I was first introduced to the Jesuit paleontologist and philosopher Teilhard deChardin in 1985 while working as a press aide for the Culinary Institute of America(CIA) in Hyde Park, New York. This famous culinary school was founded on the site of a former Jesuit seminary, St. Andrews-on-the-Hudson, where Teilhard and other Jesuits had been interned. Working in the press office involved giving visitors tours of the institute, and I soon discovered that visiting the famous Jesuit’s grave was one of the highlights, particularly for international travelers. In fact, Teilhard’s relatively obscure and very modest gravesite is regularly located andvisited each day.
This early discovery initiated a lifelong interest in and commitment to better understand the life and work of this brilliant and enigmatic man. I next encountered Teilhard in the mid-90s when I was a graduate student at Rensselaer, a technological university in upstate New York. While at Rensselaer, I worked with other graduate students to produce Computer-Mediated Communication Magazine, one of the Internet’s first “e-zines.” Early adopters likened Teilhard’s concept of the noosphere—a global brain or intelligence that enveloped the Earth—to the Internet and specifically, to the World Wide Web. I continue to find Teilhard’s life and work powerful, inspiring, and critical to our understanding of the currentnews and information environment—our newsphere.
It has been more than 50 years since Teilhard’s death, and knowledge of the writing, work and remarkable life of this accomplished Jesuit scholar continue to evolve. In many respects, Teilhard’s vision for humanity—an organic unity created through recognition of a divine force behind both creation and evolution and an understanding of the role, responsibility, and power of individual human beings—still remains elusive. According to his biographers, Teilhard was dejected and discouraged at the end of his life when in late 1948, he failed to convince Pope Pius XII and other church authorities to allow him to publish the manuscript that would become his masterpiece, Le Phénomène Humain (The Human Phenomenon). The Jesuit order also forbade him from accepting a prestigious appointment at the Collège de France, a position Teilhard coveted. At this time, Teilhard also grew distant from his longtime friend and companion, Lucille Swan.
Yet Teilhard never relinquished his ultimate vision: He never left the Church so he could freely publish his work, nor did he renounce his vows to marry Lucille. In fact, it is in remaining steadfast in his beliefs and commitments that his ferocious tenacity, ironclad will, and intelligence are most evident. “What would we do without our enemies?” he asks; and it is precisely here that he gives witness to his belief in the organic processes of life and their evolutionary nudge: “Exterior emergencies or shocks are indispensable to force individuals out of their natura laziness and set routines—and also to periodically break the collective frameworks that imprison them.” Sometimes those “exterior emergencies or shocks” are literally just that—a hurricane, tsunami, earthquake or an extended blackout. More often they are more subtle and personal, such as a job loss, heartbreak, or a chronic illness. Teilhard suggests moving with these challenges, and more than that, to not only see their natural place in the order of things, but to actually welcome these evolutionary challenges: It is how he lived his life.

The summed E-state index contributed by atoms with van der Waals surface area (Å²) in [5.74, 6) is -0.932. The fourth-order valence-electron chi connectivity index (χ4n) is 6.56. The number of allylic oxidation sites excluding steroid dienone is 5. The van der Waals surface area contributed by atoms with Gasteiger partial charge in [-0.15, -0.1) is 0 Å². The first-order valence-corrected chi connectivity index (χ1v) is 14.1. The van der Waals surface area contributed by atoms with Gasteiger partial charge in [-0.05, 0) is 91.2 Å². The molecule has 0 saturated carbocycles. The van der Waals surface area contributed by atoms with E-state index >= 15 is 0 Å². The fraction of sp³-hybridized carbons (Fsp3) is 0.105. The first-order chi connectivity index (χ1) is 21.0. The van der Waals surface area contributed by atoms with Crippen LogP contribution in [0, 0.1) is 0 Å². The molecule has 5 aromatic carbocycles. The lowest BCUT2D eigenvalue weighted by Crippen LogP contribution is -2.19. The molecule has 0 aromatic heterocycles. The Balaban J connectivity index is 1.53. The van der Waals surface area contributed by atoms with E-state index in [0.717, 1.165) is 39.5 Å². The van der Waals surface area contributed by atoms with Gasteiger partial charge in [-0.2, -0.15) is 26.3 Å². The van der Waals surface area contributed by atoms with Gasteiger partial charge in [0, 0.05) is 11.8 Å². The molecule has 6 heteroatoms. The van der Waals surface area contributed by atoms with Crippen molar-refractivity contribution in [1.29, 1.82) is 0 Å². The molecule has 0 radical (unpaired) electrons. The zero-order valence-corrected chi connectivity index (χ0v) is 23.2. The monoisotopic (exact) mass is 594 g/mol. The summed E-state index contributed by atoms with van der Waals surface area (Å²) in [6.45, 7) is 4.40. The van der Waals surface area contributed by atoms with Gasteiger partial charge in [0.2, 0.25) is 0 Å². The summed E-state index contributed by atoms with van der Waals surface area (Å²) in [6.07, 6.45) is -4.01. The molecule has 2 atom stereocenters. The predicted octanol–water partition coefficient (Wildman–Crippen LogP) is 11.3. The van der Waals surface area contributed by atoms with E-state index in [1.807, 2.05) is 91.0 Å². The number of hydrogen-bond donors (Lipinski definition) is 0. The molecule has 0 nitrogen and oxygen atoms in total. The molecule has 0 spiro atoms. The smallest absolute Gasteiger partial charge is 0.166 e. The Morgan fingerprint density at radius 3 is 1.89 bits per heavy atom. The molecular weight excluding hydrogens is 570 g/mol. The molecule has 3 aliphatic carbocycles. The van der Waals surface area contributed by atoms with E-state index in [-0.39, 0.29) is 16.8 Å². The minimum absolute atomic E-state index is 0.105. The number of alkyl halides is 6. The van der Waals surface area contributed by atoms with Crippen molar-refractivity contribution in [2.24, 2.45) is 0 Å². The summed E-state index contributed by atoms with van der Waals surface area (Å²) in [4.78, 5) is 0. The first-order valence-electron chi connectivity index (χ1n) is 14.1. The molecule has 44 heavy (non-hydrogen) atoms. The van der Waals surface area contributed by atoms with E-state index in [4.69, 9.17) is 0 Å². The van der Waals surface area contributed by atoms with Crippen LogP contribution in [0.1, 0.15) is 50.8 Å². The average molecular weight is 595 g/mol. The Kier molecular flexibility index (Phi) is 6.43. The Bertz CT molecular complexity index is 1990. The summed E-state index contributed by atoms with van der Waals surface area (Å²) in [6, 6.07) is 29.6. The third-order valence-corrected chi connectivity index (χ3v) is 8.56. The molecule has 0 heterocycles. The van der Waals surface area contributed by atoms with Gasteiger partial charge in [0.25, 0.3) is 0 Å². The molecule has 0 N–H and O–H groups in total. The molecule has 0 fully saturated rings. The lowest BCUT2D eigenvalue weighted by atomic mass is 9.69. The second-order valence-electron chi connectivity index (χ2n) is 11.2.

Teilhard’s belief in cosmic convergence is all the more poignant because he lived a life of personal evolution: He was the ultimate boundary pusher. One can only imagine how different his life story might have been had he renounced his vows and left the Society of Jesus. Yet he never perceived leaving as an option because he believed his relationship with the Church encompassed his relationship with his God. Thus he ferociously worked within the system he knew at great personal cost. Quite simply, leaving the Jesuits would have been the ultimate breach of faith, and Teilhard was the truest of believers.
Teilhard’s lofty and yet unrequited lifelong goal was to reconcile science and religion.9 Teilhard’s work uncovering the fossils of the Peking man, the first known Homo erectus and a vital missing link between apes and humans, distinguished him as one of the leading scientists of his time: His diligence, tenacity, and forbearance helped popularize and disseminate Darwin’s theory of evolution, which begged for proof. Teilhard was also a devoted member of the Society of Jesus, an intellectually rigorous and hierarchical order within the Catholic Church, whose leaders firmly held a literal interpretation of the Bible and its teachings on original sin and creation. As a child living in Auvergne, France, Teilhard conceived a philosophy of unification he initially called “le Tout” or “the All,” which was drawn both from his own observations and from a reading of Henri Bergson’s Creative Evolution. He believed in an “evolutionary force that brought constant change to living things,” and everything evolved toward a greater complexity and spiritual unity—an Omega Point—and he spent his life trying to convince others of this truth. Key to “joining” this emerging collective intelligence, which Teilhard define as the noosphere, is abandoning judgment. Gratefully, this is a process that unfolds most often over a lifetime but it is also a skill that can be actively practiced.